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Roundel cover - June 2013

Rob Siegel's Memoirs of a Hack Mechanic rings poignant and true

Roundel book review - June 2013

After a long courtship with renowned Bentley Publishers, Rob Siegel, our hometown Roundel hero, has finally done it, distilling years of the insight shown in his columns and adding thoughtful commentary to create Memoirs Of A Hack Mechanic. It's the ideal collaboration: A quick tour of www.bentleypublishers.com, the Bentley website, reveals a wondrous world of brilliant coffee-table literature for the diehard car geek, as weil as real nuts-and-bolts technical reference books-induding some of the best BMW repair manuals on the planet. It seems a natural place for Siegel to set up camp.

A brief observation regarding Car Guys: Although we're not personal friends-to this day, he won't return my calls-I admire Jay Leno's approach to collecting, driving, and occasionally restoring some truly significant automobiles. I like his sense of whimsy and humor, even when he's discussing a priceless mechanical masterpiece. I like the persona Leno puts out to the media as "a car guy's car guy," but it's not really fair; most car guys don't have a full-time crew of professionals constantly maintaining a fleet of hyper-expensive one-of-a-kind iron, or a 3-D digital printer capable of manufacturing any part they need on a moment's notice.

And most car guys stress out-bad. Have you ever seen Jay Leno stressed out over a car-or, really, over anything?

My favorite car guys are those preserving what they have, often on a tight budget of time and money, balancing real-life needs with a desire and passion for tinkering and improving their often humble rides. Guys like Rob Siegel.

Siegel would have you believe that there's nothing terribly extraordinary about his own life or character, but don't you fall for it. His take on all things automotive is one to be admired, perhaps even emulated. His approach to cars-in this particular case, BMWs-is much like his approach toward life in general; in all things, Siegel seems to invest due diligence.

What makes his first book, Memoirs Of A Hack Mechanic., so appealing? Siegel has a perfect life. He has a thoroughly patient and understanding wife, creative and intelligent kids, a bunch of neat old BMWs, and a moderate income that allows him to pursue his automotive hobby with a passion many of us share. Is there anything here that doesn't sound appealing?

More and more apparent as I read his book was the earnest effort Siegel puts forth to maintain healthy relationships with people as weil as his stable of cars. What saves this book-and it's a hefty one, mind you-from oozing its way into some gooey gag-inducing treatise on Zen and Automotive Well-Being is that it's filled with real-life conundrums, a tasteful sprinkling of foul language, and some very useful automotive diagnostic advice.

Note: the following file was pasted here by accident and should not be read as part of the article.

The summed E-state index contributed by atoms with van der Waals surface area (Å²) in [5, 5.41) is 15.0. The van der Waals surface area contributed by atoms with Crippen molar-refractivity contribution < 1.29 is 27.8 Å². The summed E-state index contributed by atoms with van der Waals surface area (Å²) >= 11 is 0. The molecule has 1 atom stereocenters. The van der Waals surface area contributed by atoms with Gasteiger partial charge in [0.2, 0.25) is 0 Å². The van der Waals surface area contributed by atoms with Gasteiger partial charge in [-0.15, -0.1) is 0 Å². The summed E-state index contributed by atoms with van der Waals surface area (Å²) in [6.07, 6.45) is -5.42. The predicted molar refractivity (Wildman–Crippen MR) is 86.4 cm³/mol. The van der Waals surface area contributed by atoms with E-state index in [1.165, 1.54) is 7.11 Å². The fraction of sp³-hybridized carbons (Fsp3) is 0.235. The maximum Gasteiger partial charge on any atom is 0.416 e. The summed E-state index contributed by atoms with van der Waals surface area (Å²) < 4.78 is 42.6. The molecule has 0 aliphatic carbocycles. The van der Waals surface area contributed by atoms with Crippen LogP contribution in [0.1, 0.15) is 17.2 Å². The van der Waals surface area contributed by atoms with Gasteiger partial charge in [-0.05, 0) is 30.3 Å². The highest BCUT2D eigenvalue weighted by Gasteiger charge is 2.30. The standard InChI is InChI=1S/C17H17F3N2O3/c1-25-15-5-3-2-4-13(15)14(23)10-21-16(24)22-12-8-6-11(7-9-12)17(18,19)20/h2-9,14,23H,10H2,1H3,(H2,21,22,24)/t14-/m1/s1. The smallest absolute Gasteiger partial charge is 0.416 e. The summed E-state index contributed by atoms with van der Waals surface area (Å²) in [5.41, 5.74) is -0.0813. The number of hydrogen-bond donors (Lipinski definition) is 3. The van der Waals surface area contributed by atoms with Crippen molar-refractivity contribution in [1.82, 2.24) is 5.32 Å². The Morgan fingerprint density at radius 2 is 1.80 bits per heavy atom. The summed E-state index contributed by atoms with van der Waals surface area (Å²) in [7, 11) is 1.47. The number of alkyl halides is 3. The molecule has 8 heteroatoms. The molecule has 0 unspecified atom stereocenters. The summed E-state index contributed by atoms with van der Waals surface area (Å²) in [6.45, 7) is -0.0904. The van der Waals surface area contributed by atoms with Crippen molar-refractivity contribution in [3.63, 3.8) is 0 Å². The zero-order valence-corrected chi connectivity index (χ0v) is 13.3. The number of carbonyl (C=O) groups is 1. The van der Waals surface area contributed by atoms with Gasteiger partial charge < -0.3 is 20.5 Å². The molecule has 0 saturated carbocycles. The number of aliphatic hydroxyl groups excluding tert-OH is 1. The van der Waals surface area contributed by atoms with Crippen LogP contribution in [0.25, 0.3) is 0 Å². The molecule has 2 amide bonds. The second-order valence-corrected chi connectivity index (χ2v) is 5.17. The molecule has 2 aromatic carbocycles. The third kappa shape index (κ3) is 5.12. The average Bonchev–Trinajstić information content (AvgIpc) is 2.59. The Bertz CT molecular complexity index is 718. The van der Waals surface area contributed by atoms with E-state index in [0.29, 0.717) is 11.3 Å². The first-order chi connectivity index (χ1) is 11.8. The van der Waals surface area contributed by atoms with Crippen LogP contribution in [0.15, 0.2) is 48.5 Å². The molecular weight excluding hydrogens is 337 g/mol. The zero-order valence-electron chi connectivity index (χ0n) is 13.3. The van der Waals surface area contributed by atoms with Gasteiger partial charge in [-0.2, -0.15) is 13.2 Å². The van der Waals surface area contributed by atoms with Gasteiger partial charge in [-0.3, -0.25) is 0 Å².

Meeting Siegel last summer, I quickly discovered that he truly is as sincere and kind as he seems in his Hack Mechanic columns, so I was understandably fearful that this book would somehow get all its warm-and-fuzzy germs on the rest of my tough-guy automotive library. Imagine how relieved I was to hear that Siegel, too, has hurled a wrench or two in his day. "Take THAT, Buddha!" Sure, he's a bit of a hippie-but he's my kind of hippie.

Like some of the Eastern philosophical texts I read in my youth-pick a Sutra, any Sutra-I note that Siegel often expresses repeated lessons to his readers, couched in different allegories. These lessons are important-like not sweating the small stuff. Enjoying the visceral. Using the things life gives you-without using them up-and using your senses before passing judgment.

And sometimes knowing when to give up and walk away.

Don't worry, car guys; Memoirs Of A Hack Mechanic. is 100% about cars ... mostly. The book is packed with wonderful yet humble tales of irresponsibility, danger, frozen iguanas, friendships, and phrases that include the words "reefer" and "sex." Siegel's writing shines a light beam chock-full of positive energy, along with an exposure to our collective hobby-one that non-car folk will appreciate and even enjoy.

While Siegel revels in the kinships we form through our shared interest in BMWs and cars in general, and explains why working on our cars brings us so much satisfaction-no easy task, that!-he also reminds us that we need not be bad or antisocial people while we pursue these passions. The many tech tips are just icing on the proverbial cake-and there's a pile of icing on this cake, I assure you!

As much as I try to avoid the comparison, I keep coming back to the Erma Bombeck quotes I heard when I was a kid. In the 1970s and 1980s, Bombeck was a hero who brought light, truth, and humor to a host of women who felt that their lives held little value to the general public, or somehow couldn't be understood by those who worked outside the horne. Siegel might be the car guy's Erma Bombeck: He has now let this car-guy business out of the closet, cracking it wide open to the rest of the world, exposing our secret selves.

We're sensitive. We're caring. We're nurturing. We love our families. We're a little nuts-but we're good inside. If you give us some space, we can be trusted to do the right thing.

Rob has done just that, through the publication of this heartfelt and illuminating new book.

Roundel review - June 2013
Article from and courtesy of Roundel Magazine - June 2013